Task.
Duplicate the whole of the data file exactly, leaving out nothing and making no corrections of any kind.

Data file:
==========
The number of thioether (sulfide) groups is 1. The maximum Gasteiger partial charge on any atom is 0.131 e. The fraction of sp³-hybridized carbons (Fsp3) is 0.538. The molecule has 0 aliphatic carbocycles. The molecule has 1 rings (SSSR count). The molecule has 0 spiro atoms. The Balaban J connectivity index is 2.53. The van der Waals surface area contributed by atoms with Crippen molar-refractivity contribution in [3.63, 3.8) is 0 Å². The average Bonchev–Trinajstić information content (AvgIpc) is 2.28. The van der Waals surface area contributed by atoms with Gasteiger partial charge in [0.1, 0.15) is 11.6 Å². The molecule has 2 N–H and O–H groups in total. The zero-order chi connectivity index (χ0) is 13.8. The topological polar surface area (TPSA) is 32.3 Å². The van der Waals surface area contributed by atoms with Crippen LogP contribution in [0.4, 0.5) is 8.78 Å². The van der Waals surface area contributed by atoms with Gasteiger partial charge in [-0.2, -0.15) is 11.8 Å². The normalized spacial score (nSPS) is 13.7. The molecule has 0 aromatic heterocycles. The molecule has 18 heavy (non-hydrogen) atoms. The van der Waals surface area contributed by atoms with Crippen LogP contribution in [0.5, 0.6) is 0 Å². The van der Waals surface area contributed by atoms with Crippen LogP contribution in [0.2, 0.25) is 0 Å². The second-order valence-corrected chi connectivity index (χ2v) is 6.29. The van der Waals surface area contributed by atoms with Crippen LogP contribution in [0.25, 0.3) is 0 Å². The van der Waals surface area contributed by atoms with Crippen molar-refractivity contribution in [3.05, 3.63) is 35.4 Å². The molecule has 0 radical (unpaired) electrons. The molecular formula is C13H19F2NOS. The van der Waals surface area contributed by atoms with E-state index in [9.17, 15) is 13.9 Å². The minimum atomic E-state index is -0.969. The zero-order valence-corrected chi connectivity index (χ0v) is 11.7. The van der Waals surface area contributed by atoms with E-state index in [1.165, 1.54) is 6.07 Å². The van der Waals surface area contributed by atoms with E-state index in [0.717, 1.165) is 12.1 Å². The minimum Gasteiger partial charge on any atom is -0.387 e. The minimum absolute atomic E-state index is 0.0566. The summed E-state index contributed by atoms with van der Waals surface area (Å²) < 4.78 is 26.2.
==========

The number of thioether (sulfide) groups is 1. The maximum Gasteiger partial charge on any atom is 0.131 e. The fraction of sp³-hybridized carbons (Fsp3) is 0.538. The molecule has 0 aliphatic carbocycles. The molecule has 1 rings (SSSR count). The molecule has 0 spiro atoms. The Balaban J connectivity index is 2.53. The van der Waals surface area contributed by atoms with Crippen molar-refractivity contribution in [3.63, 3.8) is 0 Å². The average Bonchev–Trinajstić information content (AvgIpc) is 2.28. The van der Waals surface area contributed by atoms with Gasteiger partial charge in [0.1, 0.15) is 11.6 Å². The molecule has 2 N–H and O–H groups in total. The zero-order chi connectivity index (χ0) is 13.8. The topological polar surface area (TPSA) is 32.3 Å². The van der Waals surface area contributed by atoms with Crippen LogP contribution in [0.4, 0.5) is 8.78 Å². The van der Waals surface area contributed by atoms with Gasteiger partial charge in [-0.2, -0.15) is 11.8 Å². The normalized spacial score (nSPS) is 13.7. The molecule has 0 aromatic heterocycles. The molecule has 18 heavy (non-hydrogen) atoms. The van der Waals surface area contributed by atoms with Crippen LogP contribution in [0.5, 0.6) is 0 Å². The van der Waals surface area contributed by atoms with Crippen LogP contribution in [0.2, 0.25) is 0 Å². The second-order valence-corrected chi connectivity index (χ2v) is 6.29. The van der Waals surface area contributed by atoms with Crippen LogP contribution in [0.25, 0.3) is 0 Å². The van der Waals surface area contributed by atoms with Crippen molar-refractivity contribution in [3.05, 3.63) is 35.4 Å². The molecule has 0 radical (unpaired) electrons. The molecular formula is C13H19F2NOS. The van der Waals surface area contributed by atoms with E-state index in [9.17, 15) is 13.9 Å². The minimum atomic E-state index is -0.969. The zero-order valence-corrected chi connectivity index (χ0v) is 11.7. The van der Waals surface area contributed by atoms with E-state index in [1.165, 1.54) is 6.07 Å². The van der Waals surface area contributed by atoms with E-state index in [0.717, 1.165) is 12.1 Å². The minimum Gasteiger partial charge on any atom is -0.387 e. The minimum absolute atomic E-state index is 0.0566. The summed E-state index contributed by atoms with van der Waals surface area (Å²) < 4.78 is 26.2.